"So many former ALP fellows have moved into positions of administrative leadership on the Bloomington campus. I look forward to working with our newest cohort of fellows, who show great potential for following in the footsteps of their predecessors," said Vice Provost for Faculty and Academic Affairs Tom Gieryn.

Yvette Alex-Assensoh

Yvette Alex-Assensoh

Print-Quality Photo

Yvette Alex-Assensoh, by training and profession, is a political scientist. She currently serves as dean of the campus-wide Office for Women's Affairs (OWA). She previously served as director of graduate studies and admissions in the Department of Political Science, as well as an associate professor of political science and adjunct associate professor of African American & African Diaspora Studies. She has authored or co-authored more than two dozen scholarly papers, book chapters and essays, as well as five books, with the latest being Immigrants and American Racial Politics in the Early 21st Century, published by University of Michigan Press. Her research has been funded by the National Science Foundation, the Council for the International Exchange of Scholars (CIES), the Spencer Foundation and the National Academy of Education. She was a fellow of the American Council on Education (ACE) for the 2010-2011 academic year. Alex-Assensoh is also a licensed attorney and a registered family mediator. A native of Breaux Bridge, La., Alex-Assensoh and her husband are the parents of two sons.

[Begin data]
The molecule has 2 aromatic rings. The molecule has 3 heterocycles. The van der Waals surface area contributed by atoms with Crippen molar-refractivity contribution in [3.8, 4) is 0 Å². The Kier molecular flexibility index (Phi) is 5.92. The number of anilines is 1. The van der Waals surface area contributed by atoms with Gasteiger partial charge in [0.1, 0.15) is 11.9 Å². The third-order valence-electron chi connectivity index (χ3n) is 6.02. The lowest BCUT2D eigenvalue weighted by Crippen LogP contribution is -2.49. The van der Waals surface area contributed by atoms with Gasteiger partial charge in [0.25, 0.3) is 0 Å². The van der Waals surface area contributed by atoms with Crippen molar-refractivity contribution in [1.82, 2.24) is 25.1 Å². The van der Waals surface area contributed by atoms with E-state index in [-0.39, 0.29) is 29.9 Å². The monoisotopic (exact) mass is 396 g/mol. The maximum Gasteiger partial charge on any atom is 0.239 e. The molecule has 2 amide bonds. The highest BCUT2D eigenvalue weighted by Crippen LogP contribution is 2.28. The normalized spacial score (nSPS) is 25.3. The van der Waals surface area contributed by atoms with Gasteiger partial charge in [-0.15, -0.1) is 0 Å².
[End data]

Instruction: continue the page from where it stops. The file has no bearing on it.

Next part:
For more information on Alex-Assensoh, see

Maria Bucur